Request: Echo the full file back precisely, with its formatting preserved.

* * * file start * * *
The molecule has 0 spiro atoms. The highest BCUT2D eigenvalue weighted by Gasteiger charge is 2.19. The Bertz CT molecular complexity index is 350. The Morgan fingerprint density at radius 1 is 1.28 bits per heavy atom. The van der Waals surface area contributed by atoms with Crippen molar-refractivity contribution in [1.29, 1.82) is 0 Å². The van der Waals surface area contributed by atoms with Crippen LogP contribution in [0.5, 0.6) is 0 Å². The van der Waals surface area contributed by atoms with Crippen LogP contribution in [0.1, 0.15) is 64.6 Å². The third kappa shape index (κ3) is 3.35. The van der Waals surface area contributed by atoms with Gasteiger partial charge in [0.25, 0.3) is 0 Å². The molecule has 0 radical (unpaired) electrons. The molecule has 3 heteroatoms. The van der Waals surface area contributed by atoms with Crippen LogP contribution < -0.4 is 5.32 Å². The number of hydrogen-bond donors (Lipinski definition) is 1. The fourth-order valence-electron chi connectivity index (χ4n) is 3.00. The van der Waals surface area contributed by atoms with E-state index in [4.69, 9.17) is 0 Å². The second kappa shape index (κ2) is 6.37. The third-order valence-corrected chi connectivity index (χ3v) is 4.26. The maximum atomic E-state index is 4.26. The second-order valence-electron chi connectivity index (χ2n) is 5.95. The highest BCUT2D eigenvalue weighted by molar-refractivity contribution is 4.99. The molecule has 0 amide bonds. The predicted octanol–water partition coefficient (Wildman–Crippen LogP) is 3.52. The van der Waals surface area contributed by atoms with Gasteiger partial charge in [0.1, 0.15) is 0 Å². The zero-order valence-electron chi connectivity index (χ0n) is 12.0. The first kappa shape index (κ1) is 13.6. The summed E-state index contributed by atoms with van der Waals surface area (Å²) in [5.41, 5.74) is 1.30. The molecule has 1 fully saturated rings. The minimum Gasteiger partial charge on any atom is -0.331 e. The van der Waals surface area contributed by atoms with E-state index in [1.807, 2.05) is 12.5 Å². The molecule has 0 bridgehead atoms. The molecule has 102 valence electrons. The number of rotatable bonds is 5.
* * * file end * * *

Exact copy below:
The molecule has 0 spiro atoms. The highest BCUT2D eigenvalue weighted by Gasteiger charge is 2.19. The Bertz CT molecular complexity index is 350. The Morgan fingerprint density at radius 1 is 1.28 bits per heavy atom. The van der Waals surface area contributed by atoms with Crippen molar-refractivity contribution in [1.29, 1.82) is 0 Å². The van der Waals surface area contributed by atoms with Crippen LogP contribution in [0.5, 0.6) is 0 Å². The van der Waals surface area contributed by atoms with Crippen LogP contribution in [0.1, 0.15) is 64.6 Å². The third kappa shape index (κ3) is 3.35. The van der Waals surface area contributed by atoms with Gasteiger partial charge in [0.25, 0.3) is 0 Å². The molecule has 0 radical (unpaired) electrons. The molecule has 3 heteroatoms. The van der Waals surface area contributed by atoms with Crippen LogP contribution < -0.4 is 5.32 Å². The number of hydrogen-bond donors (Lipinski definition) is 1. The fourth-order valence-electron chi connectivity index (χ4n) is 3.00. The van der Waals surface area contributed by atoms with E-state index in [4.69, 9.17) is 0 Å². The second kappa shape index (κ2) is 6.37. The third-order valence-corrected chi connectivity index (χ3v) is 4.26. The maximum atomic E-state index is 4.26. The second-order valence-electron chi connectivity index (χ2n) is 5.95. The highest BCUT2D eigenvalue weighted by molar-refractivity contribution is 4.99. The molecule has 0 amide bonds. The predicted octanol–water partition coefficient (Wildman–Crippen LogP) is 3.52. The van der Waals surface area contributed by atoms with Gasteiger partial charge in [0.1, 0.15) is 0 Å². The zero-order valence-electron chi connectivity index (χ0n) is 12.0. The first kappa shape index (κ1) is 13.6. The summed E-state index contributed by atoms with van der Waals surface area (Å²) in [5.41, 5.74) is 1.30. The molecule has 1 fully saturated rings. The minimum Gasteiger partial charge on any atom is -0.331 e. The van der Waals surface area contributed by atoms with E-state index in [1.807, 2.05) is 12.5 Å². The molecule has 0 bridgehead atoms. The molecule has 102 valence electrons. The number of rotatable bonds is 5.